Kindness, Politics, and KYBI
If you would’ve asked me at the beginning of this year if I considered my business to be political, the answer would’ve been “no – politics don’t belong in business.”
But if you were to ask me now, my answer would be a resounding "hell yeah." And here’s why:
2020 has been discomforting in so many ways. We have all – collectively and individually – been pulled out of our safe little bubbles of existence. Some people may say they want to go back to a pre-2020 existence. I don’t.
Through everything this year has brought, I’ve learned just as much about who I want to be as who I don’t want to be, and there is absolutely no way I would’ve come to these realizations without the compounding effects of everything (seemingly) happening all at once this year.
I wasn’t raised in a political household – by that, I mean my parents never spoke about political policies with me. I was raised on simple concepts: to leave things better than I found it (whether that be in regards to a hotel room, something I borrowed, or the world itself), to be as kind as possible to others, and to do the right thing – no matter the consequences. Those concepts are instilled within me. (If you’re reading this, mom: HI THANK YOU).
But in terms of politics, I was pretty much left to draw my own conclusions. And I did – based off those three ideals that my parents raised me on. I don’t identify as democrat, and I don’t identify as republican. All I’m concerned with is leaving things better than I found it, being kind to others, and doing the right thing (and I vote based on that).
For so long, I thought doing those things meant that I couldn’t/shouldn’t be political. Maybe that used to be the case, but in this tumultuous year of 2020, it’s not anymore. Things got to the point where I felt like I was doing the wrong thing by NOT saying anything.
Because here’s the truth: as much as we want to say all of the issues of this year "shouldn’t be political issues," they ARE. It is what it is.
And if this world is really going to become a better place, we have to get political. These things will never be divorced from politics; social justice, LGBTQIA+ rights, women’s rights, climate change, and everything in between have and always will be connected to politics.
So think about these political issues and combine them with the ideals I was raised on. Silence becomes violence. Plain and simple.
My silence (and the silence from all my white counterparts) becomes problematic in every possible way. All of a sudden I’m a person who wants to make the world a better place, but doesn’t want to actually take any action. Suddenly I have this business that preaches positivity and kindness that fails to follow through on what kindness and positivity actually look like.
More than anything, 2020 has changed my view on what positivity and kindness really are. Positivity isn’t saying “look on the bright side” only to pretend the bad things don’t exist. Kindness isn’t just holding the door open for someone and thinking you’ve done enough for the day.
What I’m realizing is that – if we’re doing it right – real kindness and positivity should be uncomfortable.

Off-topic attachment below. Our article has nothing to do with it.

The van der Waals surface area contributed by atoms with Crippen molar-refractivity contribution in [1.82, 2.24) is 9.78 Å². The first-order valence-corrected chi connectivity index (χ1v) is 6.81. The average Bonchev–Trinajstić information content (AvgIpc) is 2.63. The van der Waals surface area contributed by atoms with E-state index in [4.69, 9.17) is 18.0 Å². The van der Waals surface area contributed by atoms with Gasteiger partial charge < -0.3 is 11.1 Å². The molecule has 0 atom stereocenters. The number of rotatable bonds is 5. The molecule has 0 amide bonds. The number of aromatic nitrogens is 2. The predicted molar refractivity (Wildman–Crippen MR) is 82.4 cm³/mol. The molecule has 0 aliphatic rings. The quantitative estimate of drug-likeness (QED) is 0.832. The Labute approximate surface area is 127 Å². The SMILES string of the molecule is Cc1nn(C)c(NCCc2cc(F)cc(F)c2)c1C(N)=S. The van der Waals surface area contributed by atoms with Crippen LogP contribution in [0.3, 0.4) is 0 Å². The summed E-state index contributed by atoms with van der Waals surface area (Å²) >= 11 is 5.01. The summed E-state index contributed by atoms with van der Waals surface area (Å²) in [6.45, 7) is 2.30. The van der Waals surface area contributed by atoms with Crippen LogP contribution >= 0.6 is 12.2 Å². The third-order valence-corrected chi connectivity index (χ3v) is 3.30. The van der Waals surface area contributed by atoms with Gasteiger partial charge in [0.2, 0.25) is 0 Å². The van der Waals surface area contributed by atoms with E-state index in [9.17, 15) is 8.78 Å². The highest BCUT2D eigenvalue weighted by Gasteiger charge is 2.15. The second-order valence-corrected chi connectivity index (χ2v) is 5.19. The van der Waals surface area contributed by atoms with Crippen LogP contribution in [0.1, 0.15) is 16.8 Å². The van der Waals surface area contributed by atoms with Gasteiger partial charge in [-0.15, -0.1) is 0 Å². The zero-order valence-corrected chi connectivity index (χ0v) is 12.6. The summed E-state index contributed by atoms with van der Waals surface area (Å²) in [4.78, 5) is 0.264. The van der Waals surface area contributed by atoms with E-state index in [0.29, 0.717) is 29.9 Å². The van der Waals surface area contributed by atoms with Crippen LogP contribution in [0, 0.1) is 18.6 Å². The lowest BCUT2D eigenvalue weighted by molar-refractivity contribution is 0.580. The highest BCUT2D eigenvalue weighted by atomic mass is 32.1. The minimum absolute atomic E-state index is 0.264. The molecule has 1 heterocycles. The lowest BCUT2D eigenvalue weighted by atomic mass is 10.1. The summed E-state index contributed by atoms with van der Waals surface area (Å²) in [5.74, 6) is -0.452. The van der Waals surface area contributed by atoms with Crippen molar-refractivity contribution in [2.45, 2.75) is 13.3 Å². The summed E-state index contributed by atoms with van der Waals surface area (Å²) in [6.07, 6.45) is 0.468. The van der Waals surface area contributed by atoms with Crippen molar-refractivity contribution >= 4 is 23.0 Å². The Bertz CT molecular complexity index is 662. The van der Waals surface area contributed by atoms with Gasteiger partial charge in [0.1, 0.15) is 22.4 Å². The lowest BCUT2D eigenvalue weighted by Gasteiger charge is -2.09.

True positivity and kindness is listening to someone, actually hearing what they’re saying, and then saying, “how can I help make it better?” It’s saying “I know I’ll never truly understand, but know that your feelings are valid."
And what this year shows most importantly – true kindness and positivity is saying “I will vote for and speak up for change” instead of saying “well if we just loved one another this would all go away.” Because the issues we are facing this year are much bigger than an individual level. I think we can all agree on that – no matter the political stance.
You cannot preach positivity, kindness, and love and then NOT be willing to learn, listen, and discuss. And at this point in time, you cannot preach positivity, kindness, and love, and then not vote Donald Trump out of office.
While it’s true the political issues we are facing this year are much bigger than Donald Trump (and certainly won’t be solved by voting him out of office), getting him out of office is a start. He has created a platform for hate to exist loudly and acceptably. He is not concerned with the ideals that so many of us were raised on: leaving things better than we found it, being kind to others, and doing the right thing. He is only concerned with himself. (And no, he doesn’t care about the well-being of his supporters either, even if they keep telling themselves that he does.)
The political issues we are facing this year are much bigger than any of us, and they are too heavy a burden to carry alone. No matter what this election brings, the fight for equality and justice will not end. But we will continue to fight for it no matter what – with true kindness and positivity (not that textbook BS).
So yes – I would’ve told you my business wasn’t political at the beginning of this year. But what I didn’t know was that it was on its way.
My business is an extension of myself, and my biggest goals for it have always aligned with those three personal values I mentioned earlier. I’m glad I’ve reached a point where I’m not afraid to speak up as a business owner. People keep telling me I’m putting my business on the line when I speak up politically like this. And to that I say – no I'm not. All businesses have political values, whether you like it or not.
But for the record, if my business really was on the line, my stance would be to let it burn. I know I’m helping in the fight to make the world a better place, and that's all that matters.